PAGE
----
Laparoscopic repair of incarcerated ventral abdominal wall hernias

R H Shah, A Sharma, R Khullar, V Soni, M Baijal, P K Chowbey
Hernia: the Journal of Hernias and Abdominal Wall Surgery 2008, 12 (5): 457-63

BACKGROUND: The role of laparoscopy in the management of incarcerated (irreducible) ventral hernia remains to be elucidated. We present our experience of the laparoscopic repair of incarcerated primary ventral and incisional hernias over an 8-year period.

METHODS: A retrospective review of the records of 112 patients undergoing laparoscopic repair for incarcerated primary ventral and incisional hernias from January 1998 to February 2006 was performed. The patient demographics, perioperative data, and postoperative complications were assessed.

RESULTS: The procedure was completed entirely laparoscopically in 103 patients (91.9%) with the placement of intraperitoneal mesh. A sutured tissue repair (without mesh) was performed in seven patients and hernia repair was abandoned after laparoscopy in two patients. Five patients required limited conversion by a targeted skin incision for the resection of nonviable bowel (three patients) and to complete adhesiolysis within multiloculated hernial sacs (two patients). The contents of the hernial sacs were incarcerated omentum (42 patients), small bowel (28 patients), large bowel (six patients), and omentum and small bowel (34 patients). Of these, seven patients presented with signs of acute small-bowel obstruction. The mean size of the largest defect through which incarceration occurred was 3.5 +/- 1.6 cm (range 1.5-7.5 cm) and the mean size of the mesh used was 379 +/- 210 cm2 (range 225-780 cm2). The mean operative time was 96 +/- 40.8 min (range 50-170 min). Inadvertent enterotomy occurred in four patients during bowel reduction and adhesiolysis. In two patients, the enterotomy was repaired by total laparoscopy followed by mesh placement, and two patients required conversion to formal laparotomy due to long-segment tears and peritoneal contamination. The average postoperative hospital stay was 2.8 +/- 1.5 days (range 1-6.5 days). Postoperative complications occurred in 20.5% patients. There was no mortality. Hernia recurred in three patients at a mean follow-up of 48 +/- 28.3 months (range 1-84 months).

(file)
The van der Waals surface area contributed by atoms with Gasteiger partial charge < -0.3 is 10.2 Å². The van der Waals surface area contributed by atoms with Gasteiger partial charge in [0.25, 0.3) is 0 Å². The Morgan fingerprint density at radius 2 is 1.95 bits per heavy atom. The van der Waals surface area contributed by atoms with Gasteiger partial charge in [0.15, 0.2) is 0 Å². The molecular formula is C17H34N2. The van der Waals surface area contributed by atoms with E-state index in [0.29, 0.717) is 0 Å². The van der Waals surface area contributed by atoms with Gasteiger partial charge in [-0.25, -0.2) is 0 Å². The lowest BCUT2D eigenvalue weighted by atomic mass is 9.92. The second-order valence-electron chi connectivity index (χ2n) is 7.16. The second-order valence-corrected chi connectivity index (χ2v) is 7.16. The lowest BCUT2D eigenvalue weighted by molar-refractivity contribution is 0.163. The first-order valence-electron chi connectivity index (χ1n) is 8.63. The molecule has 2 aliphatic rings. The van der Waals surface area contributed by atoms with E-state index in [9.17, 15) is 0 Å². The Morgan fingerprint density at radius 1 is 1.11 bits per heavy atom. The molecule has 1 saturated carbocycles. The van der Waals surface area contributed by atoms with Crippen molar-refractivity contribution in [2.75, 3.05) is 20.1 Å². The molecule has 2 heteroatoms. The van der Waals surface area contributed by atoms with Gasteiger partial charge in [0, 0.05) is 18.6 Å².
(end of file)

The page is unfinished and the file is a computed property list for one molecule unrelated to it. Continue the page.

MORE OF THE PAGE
CONCLUSION: Laparoscopic ventral abdominal wall hernia repair can be safely performed with a low complication rate, even in incarcerated hernias. Careful bowel reduction with adhesiolysis and mesh repair in an uncontaminated abdomen with a 5-cm mesh overlap remain key factors for a successful outcome.

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